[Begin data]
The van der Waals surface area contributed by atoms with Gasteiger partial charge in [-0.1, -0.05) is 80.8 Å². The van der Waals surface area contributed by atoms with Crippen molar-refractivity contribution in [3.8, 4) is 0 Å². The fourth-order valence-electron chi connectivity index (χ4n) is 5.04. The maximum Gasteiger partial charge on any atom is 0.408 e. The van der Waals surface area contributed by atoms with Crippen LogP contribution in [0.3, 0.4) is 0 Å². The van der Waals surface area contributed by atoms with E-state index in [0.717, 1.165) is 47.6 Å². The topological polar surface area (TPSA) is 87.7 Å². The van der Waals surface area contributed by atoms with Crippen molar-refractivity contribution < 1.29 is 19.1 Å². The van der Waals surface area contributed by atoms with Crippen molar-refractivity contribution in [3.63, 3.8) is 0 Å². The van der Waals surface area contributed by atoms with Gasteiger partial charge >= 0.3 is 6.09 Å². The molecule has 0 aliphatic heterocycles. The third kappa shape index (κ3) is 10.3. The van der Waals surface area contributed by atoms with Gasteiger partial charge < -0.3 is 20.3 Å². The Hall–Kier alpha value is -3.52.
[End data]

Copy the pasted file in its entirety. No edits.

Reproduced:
The van der Waals surface area contributed by atoms with Gasteiger partial charge in [-0.1, -0.05) is 80.8 Å². The van der Waals surface area contributed by atoms with Crippen molar-refractivity contribution in [3.8, 4) is 0 Å². The fourth-order valence-electron chi connectivity index (χ4n) is 5.04. The maximum Gasteiger partial charge on any atom is 0.408 e. The van der Waals surface area contributed by atoms with Crippen LogP contribution in [0.3, 0.4) is 0 Å². The van der Waals surface area contributed by atoms with E-state index in [0.717, 1.165) is 47.6 Å². The topological polar surface area (TPSA) is 87.7 Å². The van der Waals surface area contributed by atoms with Crippen molar-refractivity contribution < 1.29 is 19.1 Å². The van der Waals surface area contributed by atoms with Crippen molar-refractivity contribution in [3.63, 3.8) is 0 Å². The van der Waals surface area contributed by atoms with Gasteiger partial charge >= 0.3 is 6.09 Å². The molecule has 0 aliphatic heterocycles. The third kappa shape index (κ3) is 10.3. The van der Waals surface area contributed by atoms with Gasteiger partial charge < -0.3 is 20.3 Å². The Hall–Kier alpha value is -3.52.